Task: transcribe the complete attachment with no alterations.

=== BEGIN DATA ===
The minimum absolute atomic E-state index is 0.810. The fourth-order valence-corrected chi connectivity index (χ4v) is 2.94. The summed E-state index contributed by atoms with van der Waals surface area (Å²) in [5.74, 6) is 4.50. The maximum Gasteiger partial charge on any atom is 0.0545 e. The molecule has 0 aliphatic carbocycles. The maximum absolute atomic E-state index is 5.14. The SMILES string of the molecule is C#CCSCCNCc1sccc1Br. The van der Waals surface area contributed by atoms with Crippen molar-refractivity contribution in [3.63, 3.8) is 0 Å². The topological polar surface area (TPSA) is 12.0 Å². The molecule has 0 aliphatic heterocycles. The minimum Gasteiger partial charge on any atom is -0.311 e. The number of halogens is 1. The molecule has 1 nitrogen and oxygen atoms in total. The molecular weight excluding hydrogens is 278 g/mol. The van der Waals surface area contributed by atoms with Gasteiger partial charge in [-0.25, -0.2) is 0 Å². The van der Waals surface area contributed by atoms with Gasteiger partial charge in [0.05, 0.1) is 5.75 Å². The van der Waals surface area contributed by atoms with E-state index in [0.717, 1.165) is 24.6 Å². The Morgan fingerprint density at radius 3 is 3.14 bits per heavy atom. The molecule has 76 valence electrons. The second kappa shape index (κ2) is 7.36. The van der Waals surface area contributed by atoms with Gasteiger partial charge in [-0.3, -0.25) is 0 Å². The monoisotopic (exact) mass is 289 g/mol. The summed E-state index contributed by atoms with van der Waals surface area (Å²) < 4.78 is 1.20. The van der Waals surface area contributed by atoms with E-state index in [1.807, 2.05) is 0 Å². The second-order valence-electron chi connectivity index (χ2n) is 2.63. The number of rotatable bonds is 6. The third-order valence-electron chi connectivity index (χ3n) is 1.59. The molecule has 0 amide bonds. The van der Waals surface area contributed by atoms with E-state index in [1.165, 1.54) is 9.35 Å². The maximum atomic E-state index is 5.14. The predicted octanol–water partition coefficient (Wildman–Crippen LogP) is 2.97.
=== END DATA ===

The minimum absolute atomic E-state index is 0.810. The fourth-order valence-corrected chi connectivity index (χ4v) is 2.94. The summed E-state index contributed by atoms with van der Waals surface area (Å²) in [5.74, 6) is 4.50. The maximum Gasteiger partial charge on any atom is 0.0545 e. The molecule has 0 aliphatic carbocycles. The maximum absolute atomic E-state index is 5.14. The SMILES string of the molecule is C#CCSCCNCc1sccc1Br. The van der Waals surface area contributed by atoms with Crippen molar-refractivity contribution in [3.63, 3.8) is 0 Å². The topological polar surface area (TPSA) is 12.0 Å². The molecule has 0 aliphatic heterocycles. The minimum Gasteiger partial charge on any atom is -0.311 e. The number of halogens is 1. The molecule has 1 nitrogen and oxygen atoms in total. The molecular weight excluding hydrogens is 278 g/mol. The van der Waals surface area contributed by atoms with Gasteiger partial charge in [-0.25, -0.2) is 0 Å². The van der Waals surface area contributed by atoms with Gasteiger partial charge in [0.05, 0.1) is 5.75 Å². The van der Waals surface area contributed by atoms with E-state index in [0.717, 1.165) is 24.6 Å². The Morgan fingerprint density at radius 3 is 3.14 bits per heavy atom. The molecule has 76 valence electrons. The second kappa shape index (κ2) is 7.36. The van der Waals surface area contributed by atoms with Gasteiger partial charge in [-0.3, -0.25) is 0 Å². The monoisotopic (exact) mass is 289 g/mol. The summed E-state index contributed by atoms with van der Waals surface area (Å²) < 4.78 is 1.20. The van der Waals surface area contributed by atoms with E-state index in [1.807, 2.05) is 0 Å². The second-order valence-electron chi connectivity index (χ2n) is 2.63. The number of rotatable bonds is 6. The third-order valence-electron chi connectivity index (χ3n) is 1.59. The molecule has 0 amide bonds. The van der Waals surface area contributed by atoms with E-state index in [1.165, 1.54) is 9.35 Å². The maximum atomic E-state index is 5.14. The predicted octanol–water partition coefficient (Wildman–Crippen LogP) is 2.97.